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- To: <firstname.lastname@example.org>
- Subject: Re: [xml-dev] ISO and the Standards Golden Hammer (was Re: [xml-dev] You call that a standard?)
- From: "Ken North" <email@example.com>
- Date: Sat, 1 May 2004 12:09:49 -0700
- References: <Pine.LNX.4.44L0.firstname.lastname@example.org> <002201c42eea$1b3c5420$1601a8c0@DURANTE> <email@example.com>
> > Has COBOL persisted because it's elegant, or because it's a standard?
> or it's just embedded?
A lot of legacy code was written in COBOL in the first place because of the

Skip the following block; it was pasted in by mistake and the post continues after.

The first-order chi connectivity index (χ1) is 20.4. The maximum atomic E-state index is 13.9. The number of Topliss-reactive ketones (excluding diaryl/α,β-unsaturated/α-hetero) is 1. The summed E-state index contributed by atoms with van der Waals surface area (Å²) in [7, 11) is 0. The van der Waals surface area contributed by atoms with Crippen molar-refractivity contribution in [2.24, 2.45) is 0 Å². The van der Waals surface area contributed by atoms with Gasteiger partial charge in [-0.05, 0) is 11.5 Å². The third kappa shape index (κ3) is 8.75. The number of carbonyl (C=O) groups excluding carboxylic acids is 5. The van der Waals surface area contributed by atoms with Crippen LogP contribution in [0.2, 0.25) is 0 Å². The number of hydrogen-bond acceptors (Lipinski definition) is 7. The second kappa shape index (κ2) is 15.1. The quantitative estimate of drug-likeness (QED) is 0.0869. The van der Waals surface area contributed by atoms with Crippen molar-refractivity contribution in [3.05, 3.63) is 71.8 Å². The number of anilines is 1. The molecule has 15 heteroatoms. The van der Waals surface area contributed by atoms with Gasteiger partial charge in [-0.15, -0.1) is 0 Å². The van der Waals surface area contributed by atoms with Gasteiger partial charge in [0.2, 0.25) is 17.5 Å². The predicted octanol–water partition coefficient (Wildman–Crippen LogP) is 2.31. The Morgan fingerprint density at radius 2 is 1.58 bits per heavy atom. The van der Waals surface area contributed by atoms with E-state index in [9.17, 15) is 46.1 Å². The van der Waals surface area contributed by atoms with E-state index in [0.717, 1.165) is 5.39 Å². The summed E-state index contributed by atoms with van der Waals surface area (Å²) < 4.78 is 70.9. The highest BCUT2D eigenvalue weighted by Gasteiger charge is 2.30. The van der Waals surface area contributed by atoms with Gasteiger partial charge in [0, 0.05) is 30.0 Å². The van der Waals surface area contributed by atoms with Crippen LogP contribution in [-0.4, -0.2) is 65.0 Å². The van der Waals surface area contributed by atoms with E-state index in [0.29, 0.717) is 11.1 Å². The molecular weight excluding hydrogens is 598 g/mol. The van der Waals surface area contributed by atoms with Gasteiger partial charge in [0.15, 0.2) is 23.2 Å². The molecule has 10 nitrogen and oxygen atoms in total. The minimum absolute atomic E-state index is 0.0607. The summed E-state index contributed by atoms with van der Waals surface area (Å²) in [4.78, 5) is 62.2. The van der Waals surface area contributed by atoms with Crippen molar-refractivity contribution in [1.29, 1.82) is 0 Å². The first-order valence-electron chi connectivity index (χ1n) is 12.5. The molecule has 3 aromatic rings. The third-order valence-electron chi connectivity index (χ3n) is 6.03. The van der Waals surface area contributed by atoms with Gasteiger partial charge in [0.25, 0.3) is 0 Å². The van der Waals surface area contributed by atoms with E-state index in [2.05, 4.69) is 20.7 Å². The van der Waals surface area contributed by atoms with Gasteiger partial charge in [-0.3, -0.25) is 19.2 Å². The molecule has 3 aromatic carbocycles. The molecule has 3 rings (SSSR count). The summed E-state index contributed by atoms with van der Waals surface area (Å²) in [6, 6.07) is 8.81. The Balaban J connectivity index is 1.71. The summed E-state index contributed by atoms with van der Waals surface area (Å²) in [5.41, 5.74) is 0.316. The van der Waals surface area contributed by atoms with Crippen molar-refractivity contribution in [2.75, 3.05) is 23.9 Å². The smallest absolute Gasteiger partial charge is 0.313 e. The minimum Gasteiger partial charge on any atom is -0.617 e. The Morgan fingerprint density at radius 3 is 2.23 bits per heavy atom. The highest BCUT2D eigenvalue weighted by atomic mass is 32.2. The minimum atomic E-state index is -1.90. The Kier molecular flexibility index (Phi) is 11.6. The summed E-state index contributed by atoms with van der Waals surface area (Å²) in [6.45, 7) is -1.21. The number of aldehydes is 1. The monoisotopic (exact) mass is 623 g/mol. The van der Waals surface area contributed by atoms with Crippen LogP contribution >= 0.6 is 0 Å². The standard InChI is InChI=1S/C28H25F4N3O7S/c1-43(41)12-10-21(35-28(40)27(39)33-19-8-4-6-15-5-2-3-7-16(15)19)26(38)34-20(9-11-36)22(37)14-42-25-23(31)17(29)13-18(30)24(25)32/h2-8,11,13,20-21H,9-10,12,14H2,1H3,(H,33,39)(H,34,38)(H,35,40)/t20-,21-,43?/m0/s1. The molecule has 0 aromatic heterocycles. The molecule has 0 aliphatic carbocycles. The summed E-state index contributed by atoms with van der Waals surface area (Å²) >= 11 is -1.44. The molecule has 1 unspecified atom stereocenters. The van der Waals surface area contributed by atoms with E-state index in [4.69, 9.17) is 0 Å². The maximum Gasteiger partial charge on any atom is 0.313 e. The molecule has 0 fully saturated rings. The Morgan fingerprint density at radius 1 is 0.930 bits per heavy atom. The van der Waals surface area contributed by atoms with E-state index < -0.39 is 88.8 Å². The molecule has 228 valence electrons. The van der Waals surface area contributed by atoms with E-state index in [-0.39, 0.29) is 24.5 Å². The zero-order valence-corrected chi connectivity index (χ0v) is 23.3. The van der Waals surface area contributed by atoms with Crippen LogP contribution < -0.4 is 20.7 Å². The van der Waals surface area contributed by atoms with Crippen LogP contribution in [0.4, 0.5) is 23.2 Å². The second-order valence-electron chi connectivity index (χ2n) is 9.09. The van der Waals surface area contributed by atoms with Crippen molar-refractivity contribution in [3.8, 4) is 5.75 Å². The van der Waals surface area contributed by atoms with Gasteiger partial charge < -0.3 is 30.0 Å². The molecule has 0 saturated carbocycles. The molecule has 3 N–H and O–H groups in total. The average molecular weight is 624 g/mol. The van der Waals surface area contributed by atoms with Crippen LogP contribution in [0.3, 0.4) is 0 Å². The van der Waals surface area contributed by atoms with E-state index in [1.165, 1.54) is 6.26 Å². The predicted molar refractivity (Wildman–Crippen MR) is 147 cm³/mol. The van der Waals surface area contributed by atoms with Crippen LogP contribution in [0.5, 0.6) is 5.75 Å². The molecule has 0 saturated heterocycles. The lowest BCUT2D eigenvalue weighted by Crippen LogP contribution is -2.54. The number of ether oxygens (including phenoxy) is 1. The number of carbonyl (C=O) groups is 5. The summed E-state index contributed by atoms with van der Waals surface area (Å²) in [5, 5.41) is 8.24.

standard. Because it was a standard, the government and large corporations
mandated the use of COBOL. The standards factor was also why ISVs used COBOL in
the 60s and 70s when they wanted to create portable, multi-platform applications
to sell into the largest possible market.
There was some offlist e-mail about whether COBOL had been used for new projects
in recent years:
1. Deutsche Bank recently updated a Windows COBOL application to use XML for
2. Micro Focus sells an Object COBOL compiler that generates code for .NET CLR
3. ISO published a COBOL:2003 TR about garbage collecting objects.